The story of Al Green is a fascinating one; a breakout soul singer in the early 1970s, by the end of the decade he had someone kill themselves in his presence (after pouring hot grits on him), and he decided to record gospel music, to be more in line with his quest of becoming an ordained minister. He did not renounce the songs that made him great, he did redirect the passion in those songs into traditional gospel work. Robert Mugge (The Return of Ruben Blades) focused on this early gospel period in Green's life for this 1984 documentary.
The film includes lots of interview footage of Green as he discusses his past and the things that brought him to that point in life, including the aforementioned incident with Mary Woodson White, and he talks about his secular music and using it as a segue to the spiritual tunes. Along with him, interviews with recording studio whiz Willie Mitchell and critic Ken Tucker help show some outsider perspective on Green's work, his impact, and helps show to a degree what he left behind when he decided to find his faith.
The jewel of the film is watching Green perform, which we see in two locations and from a performance perspective two different approaches. The first one early on is at an Air Force base just outside Washington D.C. Green does some of the secular material, and he delivers it with a lot of gusto. But he introduces the gospel songs and man, he just belts them out, including a version of "Nearer My God To Thee" that captures a certain kind of energy that Green was capturing before he was doing the gospel songs. It's similar yet different, less sexual, more spiritual, though both seem to be present.
The other performance is in the Full Gospel Tabernacle church in Memphis, Tennessee, which Green purchased and became a minister in (he is now a bishop there, and still performs service occasionally now in his 70s). The energy from within the service both in the sermon and the song is captivating, and as the service goes on you can see the energy Green puts into it, as he sweats through the suit he wore in the pulpit. It is a sight to behold, it's one of a man who puts everything into the music, whether it's to communicate love of a woman or love of God, it's fascinating to experience on a lesser stated stage like these.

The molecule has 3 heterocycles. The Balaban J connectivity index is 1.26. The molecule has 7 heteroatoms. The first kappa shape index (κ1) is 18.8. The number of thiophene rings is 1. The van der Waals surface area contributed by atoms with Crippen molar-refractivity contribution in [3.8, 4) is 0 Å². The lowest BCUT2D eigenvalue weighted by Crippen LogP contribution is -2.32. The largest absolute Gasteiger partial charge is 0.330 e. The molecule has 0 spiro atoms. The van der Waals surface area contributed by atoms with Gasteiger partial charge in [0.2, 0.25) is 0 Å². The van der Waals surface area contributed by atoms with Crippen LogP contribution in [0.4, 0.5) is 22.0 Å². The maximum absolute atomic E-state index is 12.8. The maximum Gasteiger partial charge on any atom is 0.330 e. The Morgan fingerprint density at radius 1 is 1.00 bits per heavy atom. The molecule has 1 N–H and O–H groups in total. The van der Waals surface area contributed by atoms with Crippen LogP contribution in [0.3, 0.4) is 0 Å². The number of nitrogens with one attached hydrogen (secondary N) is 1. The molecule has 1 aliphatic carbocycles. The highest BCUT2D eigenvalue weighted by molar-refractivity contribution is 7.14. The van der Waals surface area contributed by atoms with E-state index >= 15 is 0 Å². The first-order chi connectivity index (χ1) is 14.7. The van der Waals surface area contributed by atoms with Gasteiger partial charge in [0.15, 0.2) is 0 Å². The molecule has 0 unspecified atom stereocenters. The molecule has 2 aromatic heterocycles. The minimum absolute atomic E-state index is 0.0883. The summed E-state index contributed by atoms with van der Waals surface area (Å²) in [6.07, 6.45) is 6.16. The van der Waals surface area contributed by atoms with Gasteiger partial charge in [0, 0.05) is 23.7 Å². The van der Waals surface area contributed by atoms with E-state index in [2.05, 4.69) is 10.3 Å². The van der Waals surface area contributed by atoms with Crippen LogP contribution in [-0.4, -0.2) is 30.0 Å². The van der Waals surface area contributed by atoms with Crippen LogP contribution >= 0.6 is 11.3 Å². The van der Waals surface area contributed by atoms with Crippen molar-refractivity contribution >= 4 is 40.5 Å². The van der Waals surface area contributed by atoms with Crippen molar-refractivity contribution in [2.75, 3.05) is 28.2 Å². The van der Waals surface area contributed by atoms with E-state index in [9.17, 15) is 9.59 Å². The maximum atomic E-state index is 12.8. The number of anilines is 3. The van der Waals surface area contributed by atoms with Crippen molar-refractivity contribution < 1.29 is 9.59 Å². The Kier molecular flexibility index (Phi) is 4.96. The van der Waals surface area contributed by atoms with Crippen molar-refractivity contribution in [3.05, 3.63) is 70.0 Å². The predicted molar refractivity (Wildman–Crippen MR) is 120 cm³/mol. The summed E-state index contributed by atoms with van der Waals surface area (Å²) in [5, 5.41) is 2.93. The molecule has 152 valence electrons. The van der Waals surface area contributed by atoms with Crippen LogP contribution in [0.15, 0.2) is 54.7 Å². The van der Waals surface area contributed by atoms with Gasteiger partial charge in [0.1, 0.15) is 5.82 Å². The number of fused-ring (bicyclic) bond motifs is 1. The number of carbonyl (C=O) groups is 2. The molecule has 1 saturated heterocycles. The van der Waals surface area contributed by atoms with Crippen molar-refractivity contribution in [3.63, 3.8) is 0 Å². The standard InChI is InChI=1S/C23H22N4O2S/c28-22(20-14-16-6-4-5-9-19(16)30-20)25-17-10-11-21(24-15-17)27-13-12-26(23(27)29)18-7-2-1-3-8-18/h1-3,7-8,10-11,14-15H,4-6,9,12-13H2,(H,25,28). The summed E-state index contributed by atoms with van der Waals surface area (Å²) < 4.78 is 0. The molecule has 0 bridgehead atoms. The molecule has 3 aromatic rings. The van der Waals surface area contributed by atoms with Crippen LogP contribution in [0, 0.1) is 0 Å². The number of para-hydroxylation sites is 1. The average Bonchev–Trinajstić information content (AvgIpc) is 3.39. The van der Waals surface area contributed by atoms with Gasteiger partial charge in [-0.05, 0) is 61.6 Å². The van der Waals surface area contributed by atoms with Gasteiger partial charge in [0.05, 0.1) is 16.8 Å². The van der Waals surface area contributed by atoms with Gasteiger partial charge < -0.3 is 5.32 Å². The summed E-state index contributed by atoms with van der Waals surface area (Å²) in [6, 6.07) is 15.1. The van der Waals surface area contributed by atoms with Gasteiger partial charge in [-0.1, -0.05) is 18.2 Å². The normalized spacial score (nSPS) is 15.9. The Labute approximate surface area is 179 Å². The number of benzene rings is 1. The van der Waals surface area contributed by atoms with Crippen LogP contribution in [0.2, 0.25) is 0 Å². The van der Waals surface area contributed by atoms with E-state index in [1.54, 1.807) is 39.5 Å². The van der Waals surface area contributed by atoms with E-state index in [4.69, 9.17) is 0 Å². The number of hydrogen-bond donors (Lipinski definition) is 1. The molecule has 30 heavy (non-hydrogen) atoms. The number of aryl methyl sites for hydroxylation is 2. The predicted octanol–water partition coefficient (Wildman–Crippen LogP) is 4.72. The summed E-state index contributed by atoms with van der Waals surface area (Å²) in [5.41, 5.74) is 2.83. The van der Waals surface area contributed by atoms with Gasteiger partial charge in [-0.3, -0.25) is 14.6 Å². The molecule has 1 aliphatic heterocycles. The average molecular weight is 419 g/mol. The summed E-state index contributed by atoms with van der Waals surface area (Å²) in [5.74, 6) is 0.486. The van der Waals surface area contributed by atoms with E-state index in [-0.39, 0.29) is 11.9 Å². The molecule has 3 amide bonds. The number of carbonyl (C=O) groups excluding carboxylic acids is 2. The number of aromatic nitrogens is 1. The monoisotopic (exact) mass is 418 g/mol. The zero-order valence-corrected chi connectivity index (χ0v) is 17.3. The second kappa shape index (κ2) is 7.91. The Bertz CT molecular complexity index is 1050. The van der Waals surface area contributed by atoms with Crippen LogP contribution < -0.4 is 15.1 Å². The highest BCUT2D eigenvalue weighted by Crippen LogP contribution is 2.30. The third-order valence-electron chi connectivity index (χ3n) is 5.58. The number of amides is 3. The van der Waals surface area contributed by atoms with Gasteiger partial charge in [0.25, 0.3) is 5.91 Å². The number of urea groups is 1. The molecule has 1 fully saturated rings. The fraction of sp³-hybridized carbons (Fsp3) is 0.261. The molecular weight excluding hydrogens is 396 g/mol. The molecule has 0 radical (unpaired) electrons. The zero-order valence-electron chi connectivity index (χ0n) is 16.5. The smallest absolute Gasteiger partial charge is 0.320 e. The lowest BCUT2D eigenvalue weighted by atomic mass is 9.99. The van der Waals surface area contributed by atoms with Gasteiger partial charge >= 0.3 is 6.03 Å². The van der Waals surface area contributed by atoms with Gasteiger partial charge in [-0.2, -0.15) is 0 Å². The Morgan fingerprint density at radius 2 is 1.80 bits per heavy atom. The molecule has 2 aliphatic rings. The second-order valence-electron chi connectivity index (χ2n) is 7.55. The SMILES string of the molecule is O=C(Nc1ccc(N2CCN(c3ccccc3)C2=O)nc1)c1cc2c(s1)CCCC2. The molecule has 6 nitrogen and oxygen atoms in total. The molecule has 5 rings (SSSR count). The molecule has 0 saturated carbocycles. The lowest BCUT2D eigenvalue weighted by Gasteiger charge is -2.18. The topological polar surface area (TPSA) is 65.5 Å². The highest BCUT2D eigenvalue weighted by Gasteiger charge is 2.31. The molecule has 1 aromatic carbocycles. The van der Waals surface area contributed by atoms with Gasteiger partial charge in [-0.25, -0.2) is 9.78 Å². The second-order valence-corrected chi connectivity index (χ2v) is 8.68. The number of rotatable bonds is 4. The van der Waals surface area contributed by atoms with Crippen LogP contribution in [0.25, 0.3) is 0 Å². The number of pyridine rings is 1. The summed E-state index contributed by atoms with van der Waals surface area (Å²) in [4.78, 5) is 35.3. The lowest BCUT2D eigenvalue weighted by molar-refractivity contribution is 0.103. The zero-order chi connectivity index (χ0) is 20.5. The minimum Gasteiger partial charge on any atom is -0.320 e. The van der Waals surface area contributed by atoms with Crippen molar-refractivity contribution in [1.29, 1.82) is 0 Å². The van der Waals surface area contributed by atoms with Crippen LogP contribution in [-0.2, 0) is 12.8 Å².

The interviews are very good and Green's frank nature in discussing his past and present is a breath of fresh air, primarily because there isn't a staged conflict to communicate. His eloquence about his sins and his spirituality captivates, while he has a guitar in hand, strumming it on occasion to the songs that made him famous. The music is great, but just as good are the interviews, but in a more modest fashion. Mugge lets the words speak for themselves and the less is more approach for it works superbly.
Even having some idea about Al Green's life and his faith, Gospel According to Al Green does a magnificent job of communicating the motivations that make you understand and appreciate it all the more. Green returned to secular music and still performs on occasion along with the previously mentioned Sunday service, showing us all that despite the fame and fortune, he's a human being looking for balance in his life, as we all are.The Blu-ray:
MVD says that a 4K transfer was done for this Blu-ray and it uses the AVC codec for the film but at the end of the day, a film shot on 16mm cameras is only going to have so much beauty associated to it. Black levels fluctuate and there is image noise in a few areas along with copious amounts of grain. It's not going to win any restoration prizes, but it does come through as a solid presentation of this film.The Sound:
Two-channel LPCM for the film which is good, and captures the sound better than I expected. A minor call and response between Green and his drummer on a song has the drums sounding clean and a small bit of power to them. The guitar sounds clean as do the vocals of Green and the backup singers, and despite the aforementioned issue of source material limitations, the resulting soundtrack is clean, with a touch of fidelity and dynamic range, and I liked listening to it.Extras:
A lot of things are thrown onto this set. There is an extended song from the church service (4:51), and "Soul and Spirit" (16:51) is a recent interview with Mugge where he talks about his thoughts on the film and Green's career, and shares some thoughts on some of the moments in it, and even tosses out takes on a visual style choice or two. It's a better piece than I was expecting. The climax of the church service is included too (1:05:47), along with some audio from the Air Force base concer (3:21). An interview with Green follows (1:32:50) that covers much of the same ground as that in the film, but includes more nuance on the evolution of his spirituality and music, and his approach to some of it. Green also recorded an answering machine message for Mugge back in the day and its inclusion is nice and a touch humorous (:20).Final Thoughts:
Gospel According to Al Green includes a lot of candor from the subject of the film and a lot of what made the subject of the film so renowned. Both choices were the right ones considering the background of some really great soul and gospel music is the main stage and Al Green is the star. Technically the disc is pretty good and includes a ton of worthy complements to the film, which tells the story of a man trying to find his way, and happens to have one of the best singing voices of the last half century. Whether you know Green's life or not, whether you know his music or not, you owe it to yourself to check this film out.